The coffee of Rio is chiefly shipped from the coffee-wharves. They are not far from the warehouses, and the scenes about them are among the most interesting in Brazil. Come with me and look at them ! We jump upon a car, containing three tons of coffee; it is hauled by two mules, who drag it over the street railroad, through one narrow alley after another, down to the bay. We stop at the wharves, where a gang of negroes stands ready to take in the bags; they back themselves up against the cars and balance the great sacks on their heads. They carry them in on the trot, and we hear the thud, thud, thud of .their bare feet as they go over the floor. They run, for they are paid by the piece, and not by the day. Each man gets a cent and a-half for every bag he brings in, and the best of the workmen make from $35 to $40 per month, which is considered high wages here.
What a lot of policemen there are everywhere! At the ends of the wharves there are policemen in uniform; a custom-house officer is always on hand to see that nothing goes on or off the ship without paying duty; and there are besides many private detectives. A close watch has to be kept to guard against stealing, for the wharves are great places for thieves. The detectives look below the wharves, as well as above them, for some-times thieves come in boats under the wooden floors and stop below one of the great piles of bags. With an auger they make a hole through the floor, then a piercer or pipe is thrust up through the hole and into a bag, so that the coffee pours down through the pipe in a stream to the boat. In a short time half a dozen bags can thus be emptied and no one be the wiser, unless the detectives spy the men under the wharves.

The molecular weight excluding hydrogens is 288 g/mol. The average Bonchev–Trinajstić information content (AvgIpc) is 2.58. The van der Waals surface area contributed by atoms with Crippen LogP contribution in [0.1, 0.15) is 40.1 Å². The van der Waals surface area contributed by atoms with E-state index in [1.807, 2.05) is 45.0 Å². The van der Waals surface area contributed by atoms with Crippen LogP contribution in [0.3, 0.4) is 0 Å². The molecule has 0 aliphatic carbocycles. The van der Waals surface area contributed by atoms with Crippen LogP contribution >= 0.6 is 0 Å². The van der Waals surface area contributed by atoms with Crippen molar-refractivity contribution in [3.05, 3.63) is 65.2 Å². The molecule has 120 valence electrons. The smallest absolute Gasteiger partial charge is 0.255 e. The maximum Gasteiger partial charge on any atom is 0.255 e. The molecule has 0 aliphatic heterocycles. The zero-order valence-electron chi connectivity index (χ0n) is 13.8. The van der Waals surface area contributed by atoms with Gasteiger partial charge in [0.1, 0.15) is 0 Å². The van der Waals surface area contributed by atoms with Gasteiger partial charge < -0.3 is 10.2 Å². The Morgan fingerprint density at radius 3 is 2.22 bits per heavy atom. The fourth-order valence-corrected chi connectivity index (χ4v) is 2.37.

Stealing is also done by the negroes who unload the coffee. They come to their work with piercers in their sleeves. By a dexterous thrust they drive the piercer into a bag as they are carrying it in on their heads and allow some of the coffee to roll down their sleeves to their waists. This they do with one bag after another, as they readily can during the day, and, on the pretence of getting a drink, go off now and then to secrete their stealings. This mode of stealing is well known, and the men are consequently carefully watched. Some of them work half-naked, while others have their sleeves rolled up to their shoulders. Thieves are at once arrested, and the factors pay large sums to detectives who watch out for pilferers.